As clocks hit 1 p.m. on March 1, students will cap their pens and close their notebooks to march in a nationwide walkout for educational reform.
Students from universities throughout Philadelphia are preparing to mobilize as part of a walkout to take place on the National Day of Action for Education, a movement sponsored by the Occupy organization.
Participants will gather at 1 p.m. at their respective colleges and the march will begin at 3:30 p.m.
Students from universities such as Drexel and Temple universities will march to various locations. Penn students will march to meet in Thomas Paine Plaza, located in Penn Square directly across from City Hall.
Once the group arrives in Center City, they will introduce their demands for educational reform, including a more diverse college environment, a democratic decision-making process within universities and full forgiveness of student loan debt.
College junior Meghna Chandra, a member of OccupyPenn, is hopeful about the event’s turnout.
“People are starting to wake up,” she said, adding that she hopes to see at least 40 Penn people participate in the walkout.
Chandra is expecting the city to take safety precautions.
“I wouldn’t be surprised if they have cops there,” she said, adding that there are Philadelphia police officers on the Occupy Philadelphia listserv.
However, Chandra said the students have not contacted the mayor directly. “We haven’t reached out for permission to march, because we don’t need it,” she said.
Temple students will march to the Philadelphia School District headquarters at the School Reform Commission on North Broad Street.
“We’re focusing on education as a right, not a commodity,” said Temple freshman Walter Smolarek, who is a member of Temple’s Occupy movement.
Even though the groups will protest at different locations, the two colleges are working cooperatively. However, they are quick to recognize that not all students share the same educational concerns.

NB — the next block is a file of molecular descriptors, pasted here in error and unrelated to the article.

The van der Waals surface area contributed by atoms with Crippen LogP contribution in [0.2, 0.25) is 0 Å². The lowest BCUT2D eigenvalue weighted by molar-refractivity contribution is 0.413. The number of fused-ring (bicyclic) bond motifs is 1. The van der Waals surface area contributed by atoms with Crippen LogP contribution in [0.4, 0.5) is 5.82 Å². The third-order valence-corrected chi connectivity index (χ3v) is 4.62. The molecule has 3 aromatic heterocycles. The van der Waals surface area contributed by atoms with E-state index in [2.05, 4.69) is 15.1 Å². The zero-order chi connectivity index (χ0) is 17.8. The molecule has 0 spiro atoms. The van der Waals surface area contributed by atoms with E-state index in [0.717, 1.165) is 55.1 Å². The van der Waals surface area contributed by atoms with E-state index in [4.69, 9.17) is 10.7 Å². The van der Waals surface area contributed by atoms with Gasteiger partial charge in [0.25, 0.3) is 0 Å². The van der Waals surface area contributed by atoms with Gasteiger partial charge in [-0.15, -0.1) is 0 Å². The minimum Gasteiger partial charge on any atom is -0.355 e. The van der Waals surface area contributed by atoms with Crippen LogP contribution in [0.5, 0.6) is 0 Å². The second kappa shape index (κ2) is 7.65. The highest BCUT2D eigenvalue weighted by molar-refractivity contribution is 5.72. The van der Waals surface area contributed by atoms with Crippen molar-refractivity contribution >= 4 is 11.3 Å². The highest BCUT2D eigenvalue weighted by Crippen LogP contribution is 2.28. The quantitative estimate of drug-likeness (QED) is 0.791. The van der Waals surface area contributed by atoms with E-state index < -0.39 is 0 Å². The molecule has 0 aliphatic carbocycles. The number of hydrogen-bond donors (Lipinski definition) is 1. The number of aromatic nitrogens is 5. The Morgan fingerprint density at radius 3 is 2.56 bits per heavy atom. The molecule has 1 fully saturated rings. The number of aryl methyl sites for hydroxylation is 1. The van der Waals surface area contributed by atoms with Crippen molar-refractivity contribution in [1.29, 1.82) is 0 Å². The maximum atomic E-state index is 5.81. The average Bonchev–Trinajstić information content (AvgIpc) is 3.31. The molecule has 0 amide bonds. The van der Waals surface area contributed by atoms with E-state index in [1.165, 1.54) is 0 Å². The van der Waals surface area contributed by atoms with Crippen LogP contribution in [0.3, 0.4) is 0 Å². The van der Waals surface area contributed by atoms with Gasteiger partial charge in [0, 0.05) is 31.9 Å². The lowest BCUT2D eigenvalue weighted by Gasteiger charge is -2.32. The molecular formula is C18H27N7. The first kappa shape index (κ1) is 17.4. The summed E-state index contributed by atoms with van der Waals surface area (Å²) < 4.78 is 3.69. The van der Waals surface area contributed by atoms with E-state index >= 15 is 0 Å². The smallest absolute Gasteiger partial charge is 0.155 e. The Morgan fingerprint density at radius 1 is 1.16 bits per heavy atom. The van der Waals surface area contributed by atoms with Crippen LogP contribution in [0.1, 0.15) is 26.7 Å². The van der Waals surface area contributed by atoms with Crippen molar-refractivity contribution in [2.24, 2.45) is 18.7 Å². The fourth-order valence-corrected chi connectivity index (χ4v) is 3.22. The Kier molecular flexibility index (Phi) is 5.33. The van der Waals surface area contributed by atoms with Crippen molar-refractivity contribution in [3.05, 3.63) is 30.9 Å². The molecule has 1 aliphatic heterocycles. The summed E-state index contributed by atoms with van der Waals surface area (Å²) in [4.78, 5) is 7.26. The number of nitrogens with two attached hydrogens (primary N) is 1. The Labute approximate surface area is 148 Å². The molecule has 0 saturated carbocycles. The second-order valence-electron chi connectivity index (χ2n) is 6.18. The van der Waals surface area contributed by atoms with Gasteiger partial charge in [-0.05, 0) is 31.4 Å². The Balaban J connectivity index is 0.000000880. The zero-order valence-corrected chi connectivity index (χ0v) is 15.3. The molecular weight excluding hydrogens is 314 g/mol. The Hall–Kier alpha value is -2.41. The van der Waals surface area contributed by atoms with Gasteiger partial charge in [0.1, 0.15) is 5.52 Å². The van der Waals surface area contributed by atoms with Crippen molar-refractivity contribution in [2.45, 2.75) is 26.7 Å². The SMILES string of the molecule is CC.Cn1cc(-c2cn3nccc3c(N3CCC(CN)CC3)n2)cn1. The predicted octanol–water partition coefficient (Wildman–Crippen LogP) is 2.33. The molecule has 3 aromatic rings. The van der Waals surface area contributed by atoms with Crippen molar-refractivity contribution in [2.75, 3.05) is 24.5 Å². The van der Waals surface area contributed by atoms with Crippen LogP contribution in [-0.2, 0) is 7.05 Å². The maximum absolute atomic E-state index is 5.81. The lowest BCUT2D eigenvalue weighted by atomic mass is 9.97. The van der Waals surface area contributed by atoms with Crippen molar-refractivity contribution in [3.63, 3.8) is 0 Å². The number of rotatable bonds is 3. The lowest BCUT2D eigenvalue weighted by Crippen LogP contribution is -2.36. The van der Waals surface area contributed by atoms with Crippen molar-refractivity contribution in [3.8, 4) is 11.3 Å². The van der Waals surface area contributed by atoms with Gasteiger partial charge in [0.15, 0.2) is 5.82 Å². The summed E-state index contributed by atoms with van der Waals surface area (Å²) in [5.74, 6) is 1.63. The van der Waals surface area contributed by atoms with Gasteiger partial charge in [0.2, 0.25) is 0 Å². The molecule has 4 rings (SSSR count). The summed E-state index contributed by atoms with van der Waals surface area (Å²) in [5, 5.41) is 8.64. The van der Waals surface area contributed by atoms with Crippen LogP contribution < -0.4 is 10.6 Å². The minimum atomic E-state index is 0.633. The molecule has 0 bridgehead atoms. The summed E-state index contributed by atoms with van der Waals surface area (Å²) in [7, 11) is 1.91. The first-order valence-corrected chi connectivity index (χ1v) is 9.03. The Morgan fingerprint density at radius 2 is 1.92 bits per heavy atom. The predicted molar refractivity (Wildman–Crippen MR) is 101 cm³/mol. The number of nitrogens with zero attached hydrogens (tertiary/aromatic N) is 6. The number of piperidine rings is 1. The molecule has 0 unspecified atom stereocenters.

“Something that’s really important to understand is that… not everyone always agrees with each other,” College senior Katie McCabe said. “It’s kind of the beauty of the movement.”
McCabe, who was inspired by her research on community engagement in the public school system of New Orleans, is most concerned about the structure of Philadelphia’s school system, which she believes traps minorities in failing schools. McCabe hopes the march will have an impact on countering these issues.
“That’s the fun part of activism: shoot big, dream for a really big walkout, and we’ll see what happens on March 1,” she said.
As students prepare for the walkout, OccupyPenn is hosting a series of teach-ins every Friday at 2 p.m. at the button. The talks are focused around issues in education and are given by professors and activists, including Urban Studies and Social Policy & Practice professor Walter Palmer.
Palmer’s teach-in last Friday was centered around resegregation in public schools and discussed how minorities are being neglected in the allocation of educational resources.
Palmer, who teaches a class on grassroots organization, is no stranger to student protests.
In November 1967, Palmer helped organize one of the largest strikes in American history to campaign for the rights of African American students in Philadelphia. On Nov. 17 that year, over 3,000 protestors assembled outside of the Board of Education Building. According to Palmer, the protest was so powerful because its participants knew “exactly what they wanted.”
While offering advice and recommendations to the students, Palmer said in order for the march to be successful, its organizers must build on the work done by past protestors. However, he also expressed some doubts about the group’s focus.
“A small group has to do more than just talk to each other,” he said. “It can’t just be like a day out for the students. It’s got to have some real traction. It’s got to be well-planned.”
“Organizing for social change … is not romantic,” he added. “It’s not sexy. It’s not a joke. It’s hard work. It’s a lot of hard work.”
A photo previously associated with this article that misidentified a man as Walter Palmer has since been removed.